Wong has provided a formula for calculating the seek time, S, of a physical storage disk. Wong's formula is described in Algorithmic Studies of Mass Storage Systems, by C. K. Wong (Computer Science Press, 1983). For a physical storage disk having “N” physical storage volumes, Wong's formula is:
Here t_{kj }is the travel time function of the access head, e.g., a readwrite head, between the storage volumes “k” and “j”. Wong assumes that t_{kj}=d_{kj }with d_{kj }being the distance between volumes “k” and “j”, e.g. d_{kj }is proportional to k−j for disks with equal size storage volumes.
In Wong's formula, each sum runs over the “N” physical storage volumes of the physical storage disk that the access head serves. For a disk with N physical storage volumes, a straightforward calculation of the seek time, S, involves of order N^{2 }simple arithmetic operations.
Herein, simple arithmetic operations are additions, subtractions, multiplications, and divisions of two numbers. The order of a set of simple arithmetic operations provides a rangetype evaluation of the number of operations. Order N refers to ranges of numbers defined by QN where the constant Q is much smaller than N^{2 }and much larger than N^{−1}. Similarly, order 1 and order N^{2 }refer to ranges of numbers defined by Q and QN^{2}, respectively.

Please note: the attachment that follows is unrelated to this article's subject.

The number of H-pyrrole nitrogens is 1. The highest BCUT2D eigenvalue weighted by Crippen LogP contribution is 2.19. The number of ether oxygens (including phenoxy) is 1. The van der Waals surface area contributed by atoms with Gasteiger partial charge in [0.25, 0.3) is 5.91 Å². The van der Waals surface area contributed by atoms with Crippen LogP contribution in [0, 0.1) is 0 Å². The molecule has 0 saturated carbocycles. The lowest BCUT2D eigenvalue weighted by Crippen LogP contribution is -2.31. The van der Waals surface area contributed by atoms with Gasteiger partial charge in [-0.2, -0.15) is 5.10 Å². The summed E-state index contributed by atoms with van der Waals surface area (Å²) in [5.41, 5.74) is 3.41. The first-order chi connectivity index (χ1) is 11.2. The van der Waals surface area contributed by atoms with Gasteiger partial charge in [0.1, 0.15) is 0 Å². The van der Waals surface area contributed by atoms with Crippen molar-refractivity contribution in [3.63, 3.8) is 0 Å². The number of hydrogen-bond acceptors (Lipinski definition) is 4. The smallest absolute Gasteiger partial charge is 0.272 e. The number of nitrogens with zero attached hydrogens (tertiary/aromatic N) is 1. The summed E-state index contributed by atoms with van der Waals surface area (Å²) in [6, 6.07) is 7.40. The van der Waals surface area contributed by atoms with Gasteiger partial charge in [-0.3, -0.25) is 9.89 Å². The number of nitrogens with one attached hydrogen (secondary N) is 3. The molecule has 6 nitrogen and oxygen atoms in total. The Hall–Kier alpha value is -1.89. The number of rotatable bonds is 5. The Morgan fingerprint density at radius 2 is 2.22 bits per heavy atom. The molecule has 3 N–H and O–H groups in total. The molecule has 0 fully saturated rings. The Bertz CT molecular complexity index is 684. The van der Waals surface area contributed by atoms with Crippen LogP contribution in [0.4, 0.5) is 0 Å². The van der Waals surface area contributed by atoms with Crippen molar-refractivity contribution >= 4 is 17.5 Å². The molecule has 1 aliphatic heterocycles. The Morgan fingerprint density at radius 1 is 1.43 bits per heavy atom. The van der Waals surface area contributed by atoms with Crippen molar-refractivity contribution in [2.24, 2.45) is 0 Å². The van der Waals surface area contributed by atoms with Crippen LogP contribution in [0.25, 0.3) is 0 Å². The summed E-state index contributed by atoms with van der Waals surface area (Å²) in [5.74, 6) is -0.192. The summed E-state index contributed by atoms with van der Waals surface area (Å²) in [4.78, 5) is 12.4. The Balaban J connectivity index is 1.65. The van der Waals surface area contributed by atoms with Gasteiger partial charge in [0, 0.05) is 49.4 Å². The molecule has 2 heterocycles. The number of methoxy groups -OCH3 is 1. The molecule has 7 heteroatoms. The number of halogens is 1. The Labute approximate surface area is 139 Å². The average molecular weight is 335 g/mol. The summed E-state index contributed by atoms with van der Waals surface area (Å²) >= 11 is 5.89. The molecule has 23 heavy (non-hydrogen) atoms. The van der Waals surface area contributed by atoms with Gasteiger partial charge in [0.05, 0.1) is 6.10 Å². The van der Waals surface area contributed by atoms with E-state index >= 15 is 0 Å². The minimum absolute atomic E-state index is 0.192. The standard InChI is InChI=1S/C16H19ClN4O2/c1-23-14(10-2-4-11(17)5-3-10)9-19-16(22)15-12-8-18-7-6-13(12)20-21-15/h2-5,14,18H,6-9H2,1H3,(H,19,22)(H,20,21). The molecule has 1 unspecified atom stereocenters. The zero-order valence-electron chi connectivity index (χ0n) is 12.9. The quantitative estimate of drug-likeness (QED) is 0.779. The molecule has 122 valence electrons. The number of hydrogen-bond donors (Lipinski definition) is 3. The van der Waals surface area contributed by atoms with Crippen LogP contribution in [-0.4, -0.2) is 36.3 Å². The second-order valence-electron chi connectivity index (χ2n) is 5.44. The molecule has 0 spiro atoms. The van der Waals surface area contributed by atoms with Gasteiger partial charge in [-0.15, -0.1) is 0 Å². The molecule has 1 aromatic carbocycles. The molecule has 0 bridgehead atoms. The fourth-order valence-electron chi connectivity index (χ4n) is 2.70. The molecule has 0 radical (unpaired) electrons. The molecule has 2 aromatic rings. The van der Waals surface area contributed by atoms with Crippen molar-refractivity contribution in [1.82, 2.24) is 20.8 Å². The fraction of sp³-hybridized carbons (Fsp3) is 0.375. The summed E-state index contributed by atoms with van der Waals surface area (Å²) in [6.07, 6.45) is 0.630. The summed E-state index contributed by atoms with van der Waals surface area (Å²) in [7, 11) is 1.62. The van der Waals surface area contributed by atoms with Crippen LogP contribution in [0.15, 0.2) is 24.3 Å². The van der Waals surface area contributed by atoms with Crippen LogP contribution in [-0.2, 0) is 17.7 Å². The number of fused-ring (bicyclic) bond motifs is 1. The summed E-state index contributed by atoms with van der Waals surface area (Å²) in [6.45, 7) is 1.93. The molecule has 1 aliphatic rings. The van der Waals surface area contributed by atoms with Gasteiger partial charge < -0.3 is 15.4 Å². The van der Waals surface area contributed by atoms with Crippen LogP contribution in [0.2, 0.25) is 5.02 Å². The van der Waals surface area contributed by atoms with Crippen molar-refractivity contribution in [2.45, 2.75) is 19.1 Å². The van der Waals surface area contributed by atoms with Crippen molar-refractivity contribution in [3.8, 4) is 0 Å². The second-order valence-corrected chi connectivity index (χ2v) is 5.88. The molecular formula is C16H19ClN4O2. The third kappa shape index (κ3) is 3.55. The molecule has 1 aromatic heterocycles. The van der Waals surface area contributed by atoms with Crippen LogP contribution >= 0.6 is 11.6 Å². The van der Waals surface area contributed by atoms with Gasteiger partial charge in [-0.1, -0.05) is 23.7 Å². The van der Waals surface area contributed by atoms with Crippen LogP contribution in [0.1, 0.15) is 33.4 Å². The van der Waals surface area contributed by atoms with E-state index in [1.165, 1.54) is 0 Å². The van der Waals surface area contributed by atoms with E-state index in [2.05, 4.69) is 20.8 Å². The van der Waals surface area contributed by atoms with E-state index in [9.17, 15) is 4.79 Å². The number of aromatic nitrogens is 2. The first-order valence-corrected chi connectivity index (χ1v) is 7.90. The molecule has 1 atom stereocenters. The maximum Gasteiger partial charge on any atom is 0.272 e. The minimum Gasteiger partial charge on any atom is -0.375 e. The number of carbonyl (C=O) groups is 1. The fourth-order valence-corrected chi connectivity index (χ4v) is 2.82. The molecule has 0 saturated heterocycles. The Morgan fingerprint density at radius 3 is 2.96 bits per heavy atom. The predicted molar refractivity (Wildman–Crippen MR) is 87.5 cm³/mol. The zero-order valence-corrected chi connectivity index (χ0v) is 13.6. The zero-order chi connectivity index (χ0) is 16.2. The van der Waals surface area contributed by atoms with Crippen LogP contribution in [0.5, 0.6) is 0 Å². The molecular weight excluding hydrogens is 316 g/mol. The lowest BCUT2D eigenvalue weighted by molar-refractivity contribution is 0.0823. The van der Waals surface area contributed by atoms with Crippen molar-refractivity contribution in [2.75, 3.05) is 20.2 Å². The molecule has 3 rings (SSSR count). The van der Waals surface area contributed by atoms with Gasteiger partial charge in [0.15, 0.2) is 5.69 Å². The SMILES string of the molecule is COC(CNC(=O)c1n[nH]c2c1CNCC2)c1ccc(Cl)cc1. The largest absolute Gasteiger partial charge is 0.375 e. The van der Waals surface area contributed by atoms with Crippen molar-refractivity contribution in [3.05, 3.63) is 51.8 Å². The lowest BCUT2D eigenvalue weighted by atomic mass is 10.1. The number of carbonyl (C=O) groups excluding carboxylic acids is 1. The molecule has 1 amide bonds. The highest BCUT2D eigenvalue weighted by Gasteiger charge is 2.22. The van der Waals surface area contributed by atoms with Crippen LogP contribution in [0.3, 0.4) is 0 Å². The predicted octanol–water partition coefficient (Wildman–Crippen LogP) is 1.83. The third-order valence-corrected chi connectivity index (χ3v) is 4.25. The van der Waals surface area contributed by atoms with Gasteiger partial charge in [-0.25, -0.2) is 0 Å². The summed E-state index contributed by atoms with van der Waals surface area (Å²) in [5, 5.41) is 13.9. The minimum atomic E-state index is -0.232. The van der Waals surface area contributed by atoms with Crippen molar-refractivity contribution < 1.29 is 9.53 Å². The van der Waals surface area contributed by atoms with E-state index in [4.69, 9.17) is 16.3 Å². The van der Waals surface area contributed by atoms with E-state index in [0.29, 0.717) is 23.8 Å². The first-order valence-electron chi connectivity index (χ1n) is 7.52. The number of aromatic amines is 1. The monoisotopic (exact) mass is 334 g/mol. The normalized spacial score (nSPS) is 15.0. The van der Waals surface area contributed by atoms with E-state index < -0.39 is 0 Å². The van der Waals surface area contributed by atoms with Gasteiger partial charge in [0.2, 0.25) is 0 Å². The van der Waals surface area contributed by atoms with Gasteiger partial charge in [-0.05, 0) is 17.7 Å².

Often, for a computer program segment, the order of the number of simple arithmetic operations executed can be determined from the numbers of nested loops in the program segment. A program segment with zero, one and two nested loops has of order 1, N, and N^{2 }operations, respectively, if the inner loop of the program segment has a fixed number of operations and each loop is performed approximately N times. For example, a naive and direct evaluation of
involves of order N^{2 }simple arithmetic operations due to the double sum, i.e. two loops, the actual number of simple arithmetic operations is about 3N^{2}, because both additions and multiplications are involved, i.e. 3N^{2 }is of order N^{2}.
Seek times can be used to monitor disk performance and to control data swaps used to balance access burdens of different storage devices. But, performing N^{2 }simple arithmetic operations to obtain a seek time is burdensome for some of these applications and may limit the uses of seek times. The burden associated with calculating seek times becomes more important as technology produces larger storage disks, which support more physical storage volumes.
The evaluation of seek times is based on a form of an access head's travel time function. For different types of data storage devices, the head travel time function, t_{kj}, between storage volumes “k” and “j” has different forms.
For successive accesses to the same and to different physical volumes, the head travel time functions generally differ. One form for the head travel time function that allows for differences is given by: